But the story begins around 10 years ago, with the university’s first render farm: decommissioned hardware from one of London’s leading VFX facilities. “It was an old 32-bit farm, and it began to struggle with the newer software,” explains David Tree, a lecturer on the Digital Animation Programme and also the Technical Director for the Games and Visual Effects Research Lab. “We ran that for a little while, until we decommissioned it in 2011.”
To present the case for an up-to-date and robust storage and render farm solution and secure the funds needed from the university, the team needed to demonstrate the impact that a more powerful, on-site and accessible farm would have on student work and their experience overall. Their answer was to take on the challenge of building their own.
“It was a 60-node farm built on the back of Pixar’s Tractor. We ran Maya and rendered using Arnold, which was new and exciting at the time. The storage array was an old Mac Pro jammed full of as many hard drives as we could fit in, and an old switch.”
After running this solution for a couple of years and showing its positive effect on the quality of student work, the university was ready to invest. It was at this point that David and the team approached Escape Technology for advice. “The majority of our teaching staff are ex-industry, and many of them were already aware of Escape Technology and its reputation.”
“One of the crucial things was the liaison that David had with you initially,” continues Laith Shewayish, Team Leader for Digital Media and Loans, “and the fact that you actually helped us put together our bid. This isn’t my area of speciality at all, and it really helped me understand what was going on.”
By the end of 2017, Escape had successfully navigated the tender process and won the business, and was ready to begin the install. With the growing number of students and the continual evolution of power, the university needed a storage and render farm solution that could cope with 360 users looking to push themselves as hard as they could.
“We installed a Pixstor array,” says David, “which has 40TB of storage for student work. For context, before we had just 12TB.”
“Each person has solo projects and team projects,” takes up Alberto Marcis, Principal Technical Officer for Animation. “So currently we set up 100GB of storage per person, and then a group folder which usually has a limit of 200GB. That limit does depend on the type of project though - it moves up or down depending on what’s realistically needed.”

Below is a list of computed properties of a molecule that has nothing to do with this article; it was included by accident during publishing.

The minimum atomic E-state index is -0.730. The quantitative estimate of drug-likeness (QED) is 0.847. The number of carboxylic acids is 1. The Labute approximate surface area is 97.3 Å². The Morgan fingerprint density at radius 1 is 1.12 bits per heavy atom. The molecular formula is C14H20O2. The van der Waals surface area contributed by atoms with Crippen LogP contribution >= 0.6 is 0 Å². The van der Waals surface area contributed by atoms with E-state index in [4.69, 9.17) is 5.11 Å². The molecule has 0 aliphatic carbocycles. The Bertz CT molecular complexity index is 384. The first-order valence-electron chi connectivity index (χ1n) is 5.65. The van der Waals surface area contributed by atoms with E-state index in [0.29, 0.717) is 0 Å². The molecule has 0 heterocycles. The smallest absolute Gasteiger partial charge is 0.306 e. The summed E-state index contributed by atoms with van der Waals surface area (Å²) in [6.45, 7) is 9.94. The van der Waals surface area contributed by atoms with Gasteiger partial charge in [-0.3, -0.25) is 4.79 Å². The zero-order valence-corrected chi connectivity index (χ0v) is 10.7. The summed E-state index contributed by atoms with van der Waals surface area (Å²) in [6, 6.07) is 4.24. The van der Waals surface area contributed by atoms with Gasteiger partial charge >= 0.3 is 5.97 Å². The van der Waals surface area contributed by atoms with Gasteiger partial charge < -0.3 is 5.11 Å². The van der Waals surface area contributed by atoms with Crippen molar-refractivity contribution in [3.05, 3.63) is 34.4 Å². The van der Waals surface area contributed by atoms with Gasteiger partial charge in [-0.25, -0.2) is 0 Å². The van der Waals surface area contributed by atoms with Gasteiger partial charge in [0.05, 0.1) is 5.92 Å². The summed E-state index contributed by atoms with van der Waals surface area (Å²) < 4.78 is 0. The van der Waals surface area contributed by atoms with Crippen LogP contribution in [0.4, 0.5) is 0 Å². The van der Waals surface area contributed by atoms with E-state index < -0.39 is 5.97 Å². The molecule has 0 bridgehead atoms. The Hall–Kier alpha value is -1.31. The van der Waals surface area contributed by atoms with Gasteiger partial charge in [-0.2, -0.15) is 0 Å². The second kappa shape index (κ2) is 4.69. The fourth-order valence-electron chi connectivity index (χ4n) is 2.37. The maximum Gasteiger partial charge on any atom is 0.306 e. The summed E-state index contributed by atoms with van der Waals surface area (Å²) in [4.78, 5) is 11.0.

“One of the things Escape insisted was that we needed redundancy on our storage,” says David, “so we have multiple host controllers, and multiple connections between the server and the render farm now.”
With the introduction of larger storage, students are now able to produce more complicated films. The previous single-frame render time-limit of 20 minutes has now been increased to 45 minutes, and where previously students didn’t necessarily trust the render farm and would use their own machines instead, now the queue is consistently full.
Deadline and Houdini have become the tools of choice too, chosen to keep the course in line with the needs of the industry. Ongoing conversation with some of the industry’s leading studios means the course gives the students in-depth training in the key tools they need to succeed in the real world.
“We’re a Houdini-certified school, Unreal Academic Partner and amongst a slew of other prizes last year a team from our Visual Effects degree won the Visual Effects Film of the Year at the rookies. We now have seven students applying for every single place on the course,” smiles David. “Even in the pandemic we’re seeing consistent numbers of our students get jobs when they leave here.”
The benefits of an on-site render farm go beyond just the quality of student work however. “One of the advantages of having the render farm on site is that we know just how much it costs,” David explains, “so we can budget properly. In addition, it’s a tangible, physical thing that we can not only show to prospective students, but also to university stakeholders who need to understand how their investment has been used.”
“Another important factor is simplicity. Students just connect to a single server and their stuff is there. We didn’t want multiple boxes, or levels of storage because we have to keep configuration to a minimum. So students don’t even notice it – its complexity is hidden away and it just provides predictable performance. We’ve had no trouble keeping it running at all, and it runs on standardised hardware too (Dell in this case).”
With Escape providing contracted service and support from June 2017 until June 2020, and then continuing until the present, the relationship with the university has continued to go from strength to strength. Laith considers this to be as important as the technology itself: “From my point of view the most important thing is the liaison with [Escape] directly. Sometimes with other companies there’s a reticence to get in touch if there are any problems, but with you I don’t feel that at all. We have open and frank discussions about things; having the confidence to have that level of discussion is really important to the School of Creative Arts as a whole.”